• The most common preventable cause of infertility is pelvic inflammatory disease.

Symptoms

Symptomscommonly occur toward the end of the menstrual period or during thefew days after it. For many women, the first symptom is mild tomoderate pain (often aching) in the lower abdomen, which may be worseon one side. Other symptoms include irregular vaginal bleeding and avaginal discharge, sometimes with a bad odor.

Asthe infection spreads, pain in the lower abdomen becomes increasinglysevere and may be accompanied by a low-grade fever (usually below102° F [38.9° C]) and nausea or vomiting. Later, the fever maybecome higher, and the discharge often becomes puslike andyellow-green. Women may have pain during sexual intercourse orurination.

Theinfection may be severe but cause mild or no symptoms. Symptoms dueto gonorrhea tend to be more severe than those of a chlamydialinfection or infection due to Mycoplasmagenitalium,which may not cause a discharge or any other noticeable symptoms.

Complications

Pelvicinflammatory disease can cause other problems, including thefollowing:

  • Blocked fallopian tubes

  • Peritonitis (a serious abdominal infection)

  • Fitz-Hugh-Curtis syndrome (a serious infection of tissues around the liver)

  • An abscess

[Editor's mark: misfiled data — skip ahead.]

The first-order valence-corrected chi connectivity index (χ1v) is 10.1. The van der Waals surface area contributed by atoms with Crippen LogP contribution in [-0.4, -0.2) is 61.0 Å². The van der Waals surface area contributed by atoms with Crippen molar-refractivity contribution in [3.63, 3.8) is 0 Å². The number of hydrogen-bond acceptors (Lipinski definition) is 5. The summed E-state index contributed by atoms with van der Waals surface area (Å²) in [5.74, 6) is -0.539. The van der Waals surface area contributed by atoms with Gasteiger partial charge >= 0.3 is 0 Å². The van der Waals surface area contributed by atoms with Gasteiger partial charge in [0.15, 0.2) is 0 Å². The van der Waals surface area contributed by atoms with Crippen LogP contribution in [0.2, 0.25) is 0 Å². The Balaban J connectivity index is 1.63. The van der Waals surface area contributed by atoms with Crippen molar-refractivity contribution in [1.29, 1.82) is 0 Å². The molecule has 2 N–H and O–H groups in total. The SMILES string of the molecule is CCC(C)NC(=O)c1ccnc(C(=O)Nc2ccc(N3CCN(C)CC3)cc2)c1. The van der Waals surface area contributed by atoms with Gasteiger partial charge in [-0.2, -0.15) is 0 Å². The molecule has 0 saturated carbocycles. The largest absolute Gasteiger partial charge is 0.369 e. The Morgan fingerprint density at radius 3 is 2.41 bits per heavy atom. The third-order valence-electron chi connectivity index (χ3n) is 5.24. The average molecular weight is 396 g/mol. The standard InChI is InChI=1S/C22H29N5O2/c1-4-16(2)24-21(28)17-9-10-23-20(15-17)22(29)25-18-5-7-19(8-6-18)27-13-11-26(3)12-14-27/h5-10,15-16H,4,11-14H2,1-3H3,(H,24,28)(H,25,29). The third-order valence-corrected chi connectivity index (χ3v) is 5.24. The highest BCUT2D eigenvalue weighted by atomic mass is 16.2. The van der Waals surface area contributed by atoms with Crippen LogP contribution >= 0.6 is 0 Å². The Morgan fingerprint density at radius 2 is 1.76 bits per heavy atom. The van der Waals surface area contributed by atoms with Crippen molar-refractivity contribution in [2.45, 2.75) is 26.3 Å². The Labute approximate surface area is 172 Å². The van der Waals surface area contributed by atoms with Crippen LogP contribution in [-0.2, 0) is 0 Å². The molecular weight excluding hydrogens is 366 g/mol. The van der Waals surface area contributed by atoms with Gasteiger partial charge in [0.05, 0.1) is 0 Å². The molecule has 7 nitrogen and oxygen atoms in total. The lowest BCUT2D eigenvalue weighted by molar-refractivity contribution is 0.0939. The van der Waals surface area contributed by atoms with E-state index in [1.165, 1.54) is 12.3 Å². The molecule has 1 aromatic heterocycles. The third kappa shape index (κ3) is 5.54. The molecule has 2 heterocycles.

• Adhesions (bands of scar tissue)

  • A tubal pregnancy

Sometimesinfected fallopian tubes become blocked. Blocked tubes may swellbecause fluid is trapped. Women may feel pressure or have chronicpain in the lower abdomen.

Peritonitisdevelopsif the infection spreads to the membrane that lines the abdominalcavity and covers the abdominal organs. Peritonitis can cause suddenor gradual severe pain in the entire abdomen.

TheFitz-Hugh-Curtissyndrome developsif infection of the fallopian tubes is due to gonorrhea or achlamydial infection and it spreads to the tissues around the liver.Such an infection may cause pain in the upper right side of theabdomen. The pain resembles that of a gallbladder disorder orgallstones.

Anabscessformsin the fallopian tubes or ovaries of about 15% of women who haveinfected fallopian tubes, particularly if they have had the infectiona long time. An abscess sometimes ruptures, and pus spills into thepelvic cavity (causing peritonitis). A rupture causes severe pain inthe lower abdomen, quickly followed by nausea, vomiting, and very lowblood pressure (shock). The infection may spread to the bloodstream(a condition called sepsis)and can be fatal.

Adhesionsareabnormal bands of scar tissue. They can develop when pelvicinflammatory disease produces a puslike fluid. This fluid irritatestissues and causes bands of scar tissue to form in the reproductiveorgans or between organs in the abdomen. Infertility and chronicpelvic pain may result. The longer and more severe the inflammationand the more often it recurs, the higher the risk of infertility andother complications. The risk increases each time a woman developsthe infection.

Atubalpregnancy (atype of ectopicpregnancy)is 6 to 10 times more likely to occur in women who have had pelvicinflammatory disease. In a tubal pregnancy, the fetus grows in afallopian tube rather than in the uterus. This type of pregnancythreatens the life of the woman, and the fetus cannot survive.

Diagnosis

  • A doctor`s evaluation

  • Tests on a sample taken from the cervix

  • A pregnancy test